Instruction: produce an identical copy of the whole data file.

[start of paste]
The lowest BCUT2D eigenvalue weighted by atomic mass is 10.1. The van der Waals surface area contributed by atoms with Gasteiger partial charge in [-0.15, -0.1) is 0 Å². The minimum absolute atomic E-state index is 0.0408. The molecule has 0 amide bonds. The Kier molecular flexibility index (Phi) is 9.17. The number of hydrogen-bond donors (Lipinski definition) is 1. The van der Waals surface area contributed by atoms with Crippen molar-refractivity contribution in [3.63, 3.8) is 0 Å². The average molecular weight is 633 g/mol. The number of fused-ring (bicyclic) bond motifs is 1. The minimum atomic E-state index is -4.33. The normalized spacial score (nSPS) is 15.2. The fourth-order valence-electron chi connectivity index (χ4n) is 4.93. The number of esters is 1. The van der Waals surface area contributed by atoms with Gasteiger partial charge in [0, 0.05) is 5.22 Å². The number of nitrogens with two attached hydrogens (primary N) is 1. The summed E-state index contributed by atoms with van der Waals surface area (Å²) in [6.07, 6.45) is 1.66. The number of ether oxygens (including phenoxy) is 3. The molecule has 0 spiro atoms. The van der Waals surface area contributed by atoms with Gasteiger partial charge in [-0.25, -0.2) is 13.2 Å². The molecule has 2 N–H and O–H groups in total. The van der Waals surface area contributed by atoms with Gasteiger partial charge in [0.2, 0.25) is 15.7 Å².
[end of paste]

The lowest BCUT2D eigenvalue weighted by atomic mass is 10.1. The van der Waals surface area contributed by atoms with Gasteiger partial charge in [-0.15, -0.1) is 0 Å². The minimum absolute atomic E-state index is 0.0408. The molecule has 0 amide bonds. The Kier molecular flexibility index (Phi) is 9.17. The number of hydrogen-bond donors (Lipinski definition) is 1. The van der Waals surface area contributed by atoms with Crippen molar-refractivity contribution in [3.63, 3.8) is 0 Å². The average molecular weight is 633 g/mol. The number of fused-ring (bicyclic) bond motifs is 1. The minimum atomic E-state index is -4.33. The normalized spacial score (nSPS) is 15.2. The fourth-order valence-electron chi connectivity index (χ4n) is 4.93. The number of esters is 1. The van der Waals surface area contributed by atoms with Gasteiger partial charge in [0, 0.05) is 5.22 Å². The number of nitrogens with two attached hydrogens (primary N) is 1. The summed E-state index contributed by atoms with van der Waals surface area (Å²) in [6.07, 6.45) is 1.66. The number of ether oxygens (including phenoxy) is 3. The molecule has 0 spiro atoms. The van der Waals surface area contributed by atoms with Gasteiger partial charge in [-0.25, -0.2) is 13.2 Å². The molecule has 2 N–H and O–H groups in total. The van der Waals surface area contributed by atoms with Gasteiger partial charge in [0.2, 0.25) is 15.7 Å².